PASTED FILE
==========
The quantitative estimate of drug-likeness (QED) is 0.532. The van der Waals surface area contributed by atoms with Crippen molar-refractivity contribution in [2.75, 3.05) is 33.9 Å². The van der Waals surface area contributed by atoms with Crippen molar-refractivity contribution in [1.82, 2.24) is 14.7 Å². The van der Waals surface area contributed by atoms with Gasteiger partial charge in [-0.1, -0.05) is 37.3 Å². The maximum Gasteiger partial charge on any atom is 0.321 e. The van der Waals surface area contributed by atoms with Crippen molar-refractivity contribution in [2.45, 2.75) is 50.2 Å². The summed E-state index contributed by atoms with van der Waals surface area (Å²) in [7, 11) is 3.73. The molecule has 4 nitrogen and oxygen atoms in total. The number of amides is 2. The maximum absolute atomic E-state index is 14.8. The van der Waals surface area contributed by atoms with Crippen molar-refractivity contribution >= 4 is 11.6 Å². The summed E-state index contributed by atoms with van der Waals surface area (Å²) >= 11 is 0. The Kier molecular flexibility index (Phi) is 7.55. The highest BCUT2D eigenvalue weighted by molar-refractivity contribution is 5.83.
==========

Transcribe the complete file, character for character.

The quantitative estimate of drug-likeness (QED) is 0.532. The van der Waals surface area contributed by atoms with Crippen molar-refractivity contribution in [2.75, 3.05) is 33.9 Å². The van der Waals surface area contributed by atoms with Crippen molar-refractivity contribution in [1.82, 2.24) is 14.7 Å². The van der Waals surface area contributed by atoms with Gasteiger partial charge in [-0.1, -0.05) is 37.3 Å². The maximum Gasteiger partial charge on any atom is 0.321 e. The van der Waals surface area contributed by atoms with Crippen molar-refractivity contribution in [2.45, 2.75) is 50.2 Å². The summed E-state index contributed by atoms with van der Waals surface area (Å²) in [7, 11) is 3.73. The molecule has 4 nitrogen and oxygen atoms in total. The number of amides is 2. The maximum absolute atomic E-state index is 14.8. The van der Waals surface area contributed by atoms with Crippen molar-refractivity contribution >= 4 is 11.6 Å². The summed E-state index contributed by atoms with van der Waals surface area (Å²) >= 11 is 0. The Kier molecular flexibility index (Phi) is 7.55. The highest BCUT2D eigenvalue weighted by molar-refractivity contribution is 5.83.